You raise a very good point and it applies to more than just email. This is a very often-overlooked aspect of both email and more general cloud security.
The email route
Email is pretty much point-to-point these days.
When I send email it goes from my computer to a mail server. It then goes to the mail server of the recipient and from there it’s typically downloaded to the recipient’s computer. In reality, there are usually only four touch points: the two servers and the two destinations or the two endpoint PCs.
Any of those touch points, including the mail servers, can and probably should be getting backed up.
Usually, it’s not the sending server. When I send an email and it goes to my mail server, it’s only there long enough for the email to be retrieved from my computer and then sent to its final destination.
The destination mail server is often where email will live for some time, depending on the user of that particular mail account. If you’re actually using POP3 to download email every five minutes, then it’s possible that the email could reside on that server for as little as five minutes. On the other hand, if you’re checking less frequently (like once a day), or using something like IMAP, or checking email from a web interface, then the email might be on that server for hours, days, or years.
We actually hope that those servers are being backed up regularly. But backups mean that a copy of your email is made as part of that backup process.
Email servers should be backed up
I talk about backups all the time. A backup is nothing more than a copy of what’s on a computer. You then store the backup somewhere secure, so if something happens to your computer, you can restore the backup.
Ultimately, we absolutely want our email service providers to be backing their servers up. Stuff happens. You don’t want to lose your email because Gmail or Hotmail or Yahoo! or whomever had a hardware problem. If they have a problem you want them to be able to restore your email from a backup.
Now, email service providers store backups offline in an exceptionally secure way. They usually physically remove and store backups in a separate secure location. There are restrictions on who can be around the backup. There’s at least as much security (if not more than) the actual servers that contain the data in the first place.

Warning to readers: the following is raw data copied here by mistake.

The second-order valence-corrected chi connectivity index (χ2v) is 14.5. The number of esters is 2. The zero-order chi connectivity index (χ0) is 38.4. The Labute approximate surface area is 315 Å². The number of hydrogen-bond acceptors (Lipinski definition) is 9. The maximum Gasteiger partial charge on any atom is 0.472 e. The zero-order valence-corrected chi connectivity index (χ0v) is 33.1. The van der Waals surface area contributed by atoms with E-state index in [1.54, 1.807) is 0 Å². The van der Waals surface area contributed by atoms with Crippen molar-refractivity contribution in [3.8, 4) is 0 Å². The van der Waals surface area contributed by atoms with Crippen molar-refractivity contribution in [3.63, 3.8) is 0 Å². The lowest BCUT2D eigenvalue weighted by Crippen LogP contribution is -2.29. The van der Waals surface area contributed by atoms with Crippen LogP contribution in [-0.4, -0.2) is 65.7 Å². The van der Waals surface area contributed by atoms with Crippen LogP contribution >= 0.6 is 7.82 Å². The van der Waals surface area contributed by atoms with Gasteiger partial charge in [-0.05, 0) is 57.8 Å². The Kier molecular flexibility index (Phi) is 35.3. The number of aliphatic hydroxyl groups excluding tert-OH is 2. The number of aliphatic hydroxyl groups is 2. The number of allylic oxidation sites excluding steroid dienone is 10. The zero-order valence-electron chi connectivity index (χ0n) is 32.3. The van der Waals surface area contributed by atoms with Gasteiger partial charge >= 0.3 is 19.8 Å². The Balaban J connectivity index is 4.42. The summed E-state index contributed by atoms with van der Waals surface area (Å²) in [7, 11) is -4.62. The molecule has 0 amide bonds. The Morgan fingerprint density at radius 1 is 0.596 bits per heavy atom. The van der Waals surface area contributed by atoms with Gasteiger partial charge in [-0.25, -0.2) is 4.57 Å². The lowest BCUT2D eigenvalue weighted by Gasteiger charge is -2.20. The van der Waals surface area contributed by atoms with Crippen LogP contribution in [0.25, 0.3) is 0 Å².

These backups are also only kept for “a while”. We don’t know how long they’re kept: days, months, or years, but they’re very likely not kept forever. That’s an impractical solution for most of these email service providers, given the sheer volume of data that they receive. Eventually, those old backups get rotated out and discarded in some (hopefully secure) fashion.
One thing that’s important, though, is that those backups are typically not online. In order to access the backup they must be physically located and loaded.
Because of that I really don’t consider them a viable hacking target. I don’t want to say that it’s impossible, but it’s extremely unlikely. Just considering all of the hoops one would have to go through to actually get physical access to those backups, especially when there’s so many “easier” alternatives (like attacking your computer with malware).
Not hackers, but court orders
There is a very important point that many people overlook. To me, the greater potential impact of server-side backups is in things like responding to court orders. Backups can be subpoenaed.
Even if you delete email from your email account a court order could cause your email service provider to be required to provide all of the backups from your account.
That way, they can access email that you deleted yesterday, but that’s still on the backup from the day before.
It’s the cloud
I’m talking about email because that’s what you specifically asked about, but everything that I’ve just described applies to anything in “the cloud.”
Any data that you put into any online service is subject to all of the same issues that we’re running into here. It’s backed up, stored off-site, and inaccessible to hackers, but it may be accessible to the legal system.
Those are things all very well worth considering when you’re using not only cloud services, but even just day-to-day email.